In response, the Boy Scouts of America's national office issued an official statement: "Contrary to media reports, the Boy Scouts of America has no plans to change its membership policy. The introduction of a resolution does not indicate the organization is 'reviewing' a policy or signal a change in direction.

"The BSA is a voluntary, private organization that sets policies that are best for the organization. The BSA welcomes all who share its beliefs but does not criticize or condemn those who wish to follow a different path."

Peter LaBarbera, president of Americans for Truth About Homosexuality, gave his "kudos to the Boy Scouts for not buckling" to the demands of gay activists.

"I wish they would just leave the Scouts alone," he told CNS News. "[Homosexual activists] have all the freedom in the world to form the pro-gay Scouts, or the Gay Scouts."

This is not the first time the organization has been challenged on its membership policy, CNS News noted.

In June 2008, the Supreme Court ruled in the Scouts' favor protecting BSA's constitutional right to exclude members based on sexual orientation.

The current BSA policy on sexual orientation reads: "While the BSA does not proactively inquire about the sexual orientation of employees, volunteers, or members, we do not grant membership to members who are open or avowed homosexuals or who engage in behavior that would become a distraction to the mission of the BSA."

Editor's Note:

6. Half of Americans Now Believe in Creationism

Only 15 percent of Americans now believe the human species evolved from lower forms of life and God had no part in the process, a new Gallup poll reveals.

And nearly half of those polled say they believe God created humans in their present form within the last 10,000 years.

The survey asked respondents which of the following statements came closest to their views on the origin and development of human beings:

1. Human beings have developed over millions of years from less advanced forms of life, but God guided this process — the "theistic evolution" choice.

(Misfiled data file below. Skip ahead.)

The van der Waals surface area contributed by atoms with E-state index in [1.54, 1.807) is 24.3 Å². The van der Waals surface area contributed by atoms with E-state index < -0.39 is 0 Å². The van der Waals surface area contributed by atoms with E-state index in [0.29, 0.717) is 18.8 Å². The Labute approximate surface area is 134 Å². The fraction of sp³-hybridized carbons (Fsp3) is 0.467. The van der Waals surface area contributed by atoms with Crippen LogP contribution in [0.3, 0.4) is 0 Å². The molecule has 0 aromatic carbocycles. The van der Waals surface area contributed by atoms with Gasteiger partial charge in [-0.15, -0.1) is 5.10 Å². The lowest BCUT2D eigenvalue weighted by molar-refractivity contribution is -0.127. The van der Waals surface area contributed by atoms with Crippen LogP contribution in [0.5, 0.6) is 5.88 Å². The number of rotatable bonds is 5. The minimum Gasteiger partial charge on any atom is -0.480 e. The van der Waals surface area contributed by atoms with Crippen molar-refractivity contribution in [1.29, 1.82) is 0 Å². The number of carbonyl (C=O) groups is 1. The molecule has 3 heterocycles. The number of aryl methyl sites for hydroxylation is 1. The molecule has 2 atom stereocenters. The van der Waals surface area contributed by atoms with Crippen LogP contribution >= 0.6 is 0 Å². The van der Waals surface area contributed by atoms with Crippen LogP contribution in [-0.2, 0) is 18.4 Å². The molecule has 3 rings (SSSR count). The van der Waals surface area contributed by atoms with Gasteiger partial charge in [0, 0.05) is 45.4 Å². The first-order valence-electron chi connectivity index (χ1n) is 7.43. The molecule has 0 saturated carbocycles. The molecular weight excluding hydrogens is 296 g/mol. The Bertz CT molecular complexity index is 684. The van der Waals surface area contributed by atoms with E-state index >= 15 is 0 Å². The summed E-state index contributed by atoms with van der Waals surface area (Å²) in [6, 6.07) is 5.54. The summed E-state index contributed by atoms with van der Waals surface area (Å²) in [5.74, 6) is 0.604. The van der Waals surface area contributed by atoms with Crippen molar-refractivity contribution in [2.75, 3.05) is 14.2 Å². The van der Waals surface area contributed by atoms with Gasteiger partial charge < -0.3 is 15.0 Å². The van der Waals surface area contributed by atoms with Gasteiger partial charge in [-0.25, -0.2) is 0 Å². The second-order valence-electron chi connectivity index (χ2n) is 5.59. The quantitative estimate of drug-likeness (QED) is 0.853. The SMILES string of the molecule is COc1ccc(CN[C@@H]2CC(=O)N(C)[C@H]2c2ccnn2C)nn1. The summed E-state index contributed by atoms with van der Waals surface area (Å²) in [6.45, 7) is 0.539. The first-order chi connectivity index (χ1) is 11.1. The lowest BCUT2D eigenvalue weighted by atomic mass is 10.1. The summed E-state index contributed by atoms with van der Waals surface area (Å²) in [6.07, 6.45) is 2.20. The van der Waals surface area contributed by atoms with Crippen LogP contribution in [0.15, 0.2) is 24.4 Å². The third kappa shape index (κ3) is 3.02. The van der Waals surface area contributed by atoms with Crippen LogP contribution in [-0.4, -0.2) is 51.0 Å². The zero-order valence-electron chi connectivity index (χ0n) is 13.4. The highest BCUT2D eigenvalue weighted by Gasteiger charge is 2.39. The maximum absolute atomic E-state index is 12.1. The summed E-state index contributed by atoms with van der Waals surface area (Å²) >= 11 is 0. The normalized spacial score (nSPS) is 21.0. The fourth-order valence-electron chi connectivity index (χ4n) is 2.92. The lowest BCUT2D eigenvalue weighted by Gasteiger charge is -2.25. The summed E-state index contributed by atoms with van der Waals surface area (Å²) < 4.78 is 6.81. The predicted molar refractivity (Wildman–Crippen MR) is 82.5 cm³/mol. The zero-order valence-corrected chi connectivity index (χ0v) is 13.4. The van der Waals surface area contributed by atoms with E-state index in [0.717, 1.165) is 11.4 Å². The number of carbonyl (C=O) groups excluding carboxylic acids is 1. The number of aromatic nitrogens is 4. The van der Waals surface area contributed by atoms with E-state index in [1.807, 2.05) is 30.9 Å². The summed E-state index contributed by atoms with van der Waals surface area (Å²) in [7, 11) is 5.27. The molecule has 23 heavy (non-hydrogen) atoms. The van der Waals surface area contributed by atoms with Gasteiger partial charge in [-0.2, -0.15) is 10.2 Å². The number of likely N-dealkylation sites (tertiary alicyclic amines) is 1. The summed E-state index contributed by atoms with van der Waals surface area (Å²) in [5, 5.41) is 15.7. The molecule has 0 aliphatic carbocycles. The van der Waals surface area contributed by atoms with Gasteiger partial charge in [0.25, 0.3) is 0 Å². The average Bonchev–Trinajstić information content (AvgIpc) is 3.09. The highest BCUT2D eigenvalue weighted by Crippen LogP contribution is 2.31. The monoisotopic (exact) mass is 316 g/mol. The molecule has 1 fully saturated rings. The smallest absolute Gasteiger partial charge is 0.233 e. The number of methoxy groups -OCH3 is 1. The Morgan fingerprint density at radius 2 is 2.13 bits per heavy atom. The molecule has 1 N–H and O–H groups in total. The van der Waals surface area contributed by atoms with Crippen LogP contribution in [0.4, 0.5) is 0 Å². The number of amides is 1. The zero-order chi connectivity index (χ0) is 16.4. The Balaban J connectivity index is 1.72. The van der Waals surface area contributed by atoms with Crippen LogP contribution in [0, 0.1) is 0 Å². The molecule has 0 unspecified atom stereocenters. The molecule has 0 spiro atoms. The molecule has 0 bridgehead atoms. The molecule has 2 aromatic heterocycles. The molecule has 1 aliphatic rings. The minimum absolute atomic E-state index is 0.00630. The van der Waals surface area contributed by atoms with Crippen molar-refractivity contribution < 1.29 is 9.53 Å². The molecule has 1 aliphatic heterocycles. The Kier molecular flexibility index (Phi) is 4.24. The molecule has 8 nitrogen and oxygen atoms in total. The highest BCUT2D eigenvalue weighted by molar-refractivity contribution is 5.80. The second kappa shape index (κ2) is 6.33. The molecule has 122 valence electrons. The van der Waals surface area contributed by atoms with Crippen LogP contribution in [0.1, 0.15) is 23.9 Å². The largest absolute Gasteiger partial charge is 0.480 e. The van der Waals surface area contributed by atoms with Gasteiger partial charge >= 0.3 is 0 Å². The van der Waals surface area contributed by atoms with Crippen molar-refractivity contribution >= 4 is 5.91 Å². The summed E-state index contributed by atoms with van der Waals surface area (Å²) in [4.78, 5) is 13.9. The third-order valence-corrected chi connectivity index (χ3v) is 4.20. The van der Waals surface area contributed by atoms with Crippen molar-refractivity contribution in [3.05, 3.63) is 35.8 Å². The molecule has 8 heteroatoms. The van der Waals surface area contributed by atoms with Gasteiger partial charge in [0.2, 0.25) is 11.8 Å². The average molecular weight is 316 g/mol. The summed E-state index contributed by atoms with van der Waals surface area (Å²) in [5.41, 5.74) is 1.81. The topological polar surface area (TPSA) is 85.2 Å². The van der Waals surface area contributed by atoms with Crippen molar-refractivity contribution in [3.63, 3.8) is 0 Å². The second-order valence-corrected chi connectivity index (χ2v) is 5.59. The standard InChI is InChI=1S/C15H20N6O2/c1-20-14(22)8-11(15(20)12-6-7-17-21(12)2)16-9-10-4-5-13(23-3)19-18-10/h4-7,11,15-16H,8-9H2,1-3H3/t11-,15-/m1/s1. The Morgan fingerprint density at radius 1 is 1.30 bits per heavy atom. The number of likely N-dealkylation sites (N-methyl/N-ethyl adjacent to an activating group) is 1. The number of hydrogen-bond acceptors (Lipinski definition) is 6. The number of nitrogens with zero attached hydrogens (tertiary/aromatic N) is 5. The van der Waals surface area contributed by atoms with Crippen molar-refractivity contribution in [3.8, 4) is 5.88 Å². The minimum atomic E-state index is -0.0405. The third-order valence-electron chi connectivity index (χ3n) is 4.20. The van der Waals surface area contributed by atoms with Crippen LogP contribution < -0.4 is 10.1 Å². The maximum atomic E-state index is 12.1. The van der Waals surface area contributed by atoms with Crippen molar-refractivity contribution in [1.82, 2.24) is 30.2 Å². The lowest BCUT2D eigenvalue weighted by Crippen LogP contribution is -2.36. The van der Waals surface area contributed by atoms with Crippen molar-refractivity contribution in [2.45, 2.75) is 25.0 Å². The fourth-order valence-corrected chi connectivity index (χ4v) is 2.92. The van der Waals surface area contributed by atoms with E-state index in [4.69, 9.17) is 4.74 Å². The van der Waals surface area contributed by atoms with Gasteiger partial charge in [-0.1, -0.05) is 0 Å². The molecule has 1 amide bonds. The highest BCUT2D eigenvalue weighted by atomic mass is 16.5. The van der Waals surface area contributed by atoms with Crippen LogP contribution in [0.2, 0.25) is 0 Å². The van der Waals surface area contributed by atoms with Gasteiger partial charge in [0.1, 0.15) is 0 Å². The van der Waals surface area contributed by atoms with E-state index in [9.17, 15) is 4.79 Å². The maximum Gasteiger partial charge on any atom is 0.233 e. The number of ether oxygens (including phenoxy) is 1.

2. Human beings have developed over millions of years from less advanced forms of life, but God had no part in this process — the "secular evolution" choice.

3. God created human beings pretty much in their present form at one time within the last 10,000 years or so — the creationism choice.

Creationism was chosen by 46 percent of respondents; 32 percent said they believe in theistic evolution; and 15 percent opted for secular evolution.

Not surprisingly, creationism was the choice of 67 percent of respondents who said they attend church weekly, while 25 percent of those who rarely or never attend church agreed with that view.

But it is somewhat surprising that 46 percent of college graduates — and 25 percent of those with postgraduate education — say God created humans in their present form within the last 10,000 years.

Only 5 percent of Republicans said they think humans evolved without divine guidance, compared to 19 percent of Democrats and 19 percent of independents; 58 percent of Republicans adhere to the creationism view, along with 41 percent of Democrats and 39 percent of independents.

"Despite the many changes that have taken place in American society and culture over the past 30 years, including new discoveries in biological and social science, there has been virtually no sustained change in Americans' views of the origin of the human species since 1982," Gallup observed.

"Some 78 percent of Americans today believe that God had a hand in the development of humans in some way, just slightly less than the percentage who felt this way 30 years ago."

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Editor's Note:

Editor's Notes:

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Sunday, 10 June 2012 08:53 PM